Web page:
Diversity + Outreach

Hunger to Hope: District 4 provides over 5,000 meals to New Yorkers

New York City is iconic. From the Empire State Building and Central Park to delicious hot dogs and Ellis Island, NYC has been the center of many movies, songs and, most importantly, the beginning of the American Dream. The Statue of Liberty is welcoming and illustrates the spirit of hope and freedom in our country. However, the COVID-19 crisis has caused havoc throughout our country, and NYC, one of the cultural epicenters of the United States, arguably has felt its greatest impact. Social media posts and videos began circulating, showing the world the increasingly long lines at food banks and soup kitchens. Basic necessities were becoming scarce during a time of need.

District 4 leadership was concerned by these images. Together, our cabinet brainstormed the best ways to help, which led us to the Food Bank for New York City (FBNYC). For over 35 years, the food bank has been the city’s leading hunger relief organization. Their mission is to strive to “end hunger by organizing food, information and support for community survival, empowerment and dignity.” Not only does FBNYC contribute to the community through meals, they also provide nutritional education at schools, host community workshops and work with the youth to empower the next generation to continue the fight against hunger. COVID-19 caused an increased need among New Yorkers, so we excitedly jumped into action to help further their efforts.

With quarantines and social distancing measures in place, District 4 turned to social media to raise funds through a virtual campaign — a virtual “BINGO board” game for members to share on their Instagram, Facebook and Snapchat stories. As donations were received, members marked off squares and continually shared their BINGO boards, bringing more awareness and donations to the cause. For every $1 donation, five meals can be provided by FBNYC. With a goal of $1,000, District 4 planned to donate 5,000 meals. Because of the generosity of our district’s members and people across 10 states, we exceeded our goal!

District 4 Trustee Christina Aponte and I, the community service chair, had a virtual meeting with Brigid Pancic, the senior manager of partnerships and campaigns, for FBNYC. As we talked with Brigid, she emphasized the growing need during our pandemic-laden world. The food bank saw a 50% increase in those seeking their resources, with 30% of those people being first-time users of the emergency food program. She estimated the food bank is seeing upwards of 2,400 New Yorkers per week.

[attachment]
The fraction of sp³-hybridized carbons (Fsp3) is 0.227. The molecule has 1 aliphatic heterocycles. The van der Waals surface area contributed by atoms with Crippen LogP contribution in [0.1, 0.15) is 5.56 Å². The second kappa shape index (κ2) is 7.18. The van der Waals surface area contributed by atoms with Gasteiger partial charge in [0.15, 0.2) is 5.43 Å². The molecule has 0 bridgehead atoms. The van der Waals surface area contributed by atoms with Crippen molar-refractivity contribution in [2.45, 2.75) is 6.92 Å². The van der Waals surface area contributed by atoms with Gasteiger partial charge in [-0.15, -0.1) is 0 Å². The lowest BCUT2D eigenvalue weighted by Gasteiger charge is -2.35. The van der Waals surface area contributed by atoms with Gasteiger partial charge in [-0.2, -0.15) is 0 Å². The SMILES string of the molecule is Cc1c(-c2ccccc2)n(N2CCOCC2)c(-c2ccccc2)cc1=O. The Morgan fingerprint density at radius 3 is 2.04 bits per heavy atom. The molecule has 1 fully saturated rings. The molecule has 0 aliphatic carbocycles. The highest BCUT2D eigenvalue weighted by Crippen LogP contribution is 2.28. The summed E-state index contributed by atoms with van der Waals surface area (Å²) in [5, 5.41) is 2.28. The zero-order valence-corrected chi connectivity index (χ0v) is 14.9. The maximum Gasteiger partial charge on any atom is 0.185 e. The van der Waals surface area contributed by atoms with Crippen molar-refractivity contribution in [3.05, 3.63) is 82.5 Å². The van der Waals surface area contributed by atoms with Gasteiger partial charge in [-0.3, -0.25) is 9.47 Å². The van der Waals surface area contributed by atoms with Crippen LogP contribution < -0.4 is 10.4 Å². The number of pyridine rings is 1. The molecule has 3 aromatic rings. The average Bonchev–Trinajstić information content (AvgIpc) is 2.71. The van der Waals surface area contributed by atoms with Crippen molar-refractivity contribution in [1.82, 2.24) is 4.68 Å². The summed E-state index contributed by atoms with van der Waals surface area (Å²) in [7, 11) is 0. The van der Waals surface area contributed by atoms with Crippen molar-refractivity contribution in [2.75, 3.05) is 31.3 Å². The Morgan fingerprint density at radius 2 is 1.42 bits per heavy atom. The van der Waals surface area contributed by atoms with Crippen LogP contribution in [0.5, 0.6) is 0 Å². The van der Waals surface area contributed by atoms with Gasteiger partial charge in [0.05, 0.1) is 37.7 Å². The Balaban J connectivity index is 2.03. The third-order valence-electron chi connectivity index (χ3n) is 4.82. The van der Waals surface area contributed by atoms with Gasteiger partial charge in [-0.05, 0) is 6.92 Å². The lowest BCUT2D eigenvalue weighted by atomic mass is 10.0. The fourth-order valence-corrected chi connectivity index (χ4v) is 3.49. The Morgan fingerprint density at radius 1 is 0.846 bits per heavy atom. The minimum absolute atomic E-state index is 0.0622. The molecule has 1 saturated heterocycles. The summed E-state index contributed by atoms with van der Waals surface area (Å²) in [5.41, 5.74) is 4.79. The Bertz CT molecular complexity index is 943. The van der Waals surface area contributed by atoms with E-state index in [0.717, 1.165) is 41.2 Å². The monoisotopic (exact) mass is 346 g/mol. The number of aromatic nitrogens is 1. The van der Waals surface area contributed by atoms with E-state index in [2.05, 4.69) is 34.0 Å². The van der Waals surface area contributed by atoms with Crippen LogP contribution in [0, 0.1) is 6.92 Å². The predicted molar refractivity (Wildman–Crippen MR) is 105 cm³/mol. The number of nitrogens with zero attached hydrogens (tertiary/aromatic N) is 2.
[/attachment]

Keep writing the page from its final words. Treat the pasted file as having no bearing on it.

Brigid provided us with deeper insight to the everyday operations of the food bank; in the COVID-19 world, the FBNYC is pre-packing pantry bags with staples, and they are offering “to-go” style meals. Though the organization provides nutrition education and access to healthy foods, they are “more than just food,” as Brigid says. They also assist with filing tax returns, as this can bring about finances to be put toward buying essentials at the grocery store. Because there can be shame and a stigma that comes with using a food bank, Brigid emphasized that FBNYC strives to always serve their patrons with dignity.

Even though we may not all be geographically close to New York City, the “concrete jungle” resonates with us all. If you feel further called to help FBNYC’s efforts, you can donate, write “letters of hope” that are included in the distributed pantry bags or share more about the organization on social media.

Many uncertainties plague our world, but hunger should not be one of them. Food is as essential as our health care workers and first responders on the front lines. Take the first step in your community to make an impact. Volunteer with your area food bank, give non-perishable items to your local food pantry, and be a voice for those near and far that need your help!

~Anne Marie Currie , Tennessee ’22

Anne Marie Currie

Anne Marie Currie attended Mississippi State University and graduated in 2018. She became involved with ASDA during her first year at UTHSC and has served as class representative, lunch and learn coordinator and is the current president-elect. She also serves as the District 4 Community Service Chair, which she has loved playing a role in helping those in need doing in this time of uncertainty and stress.

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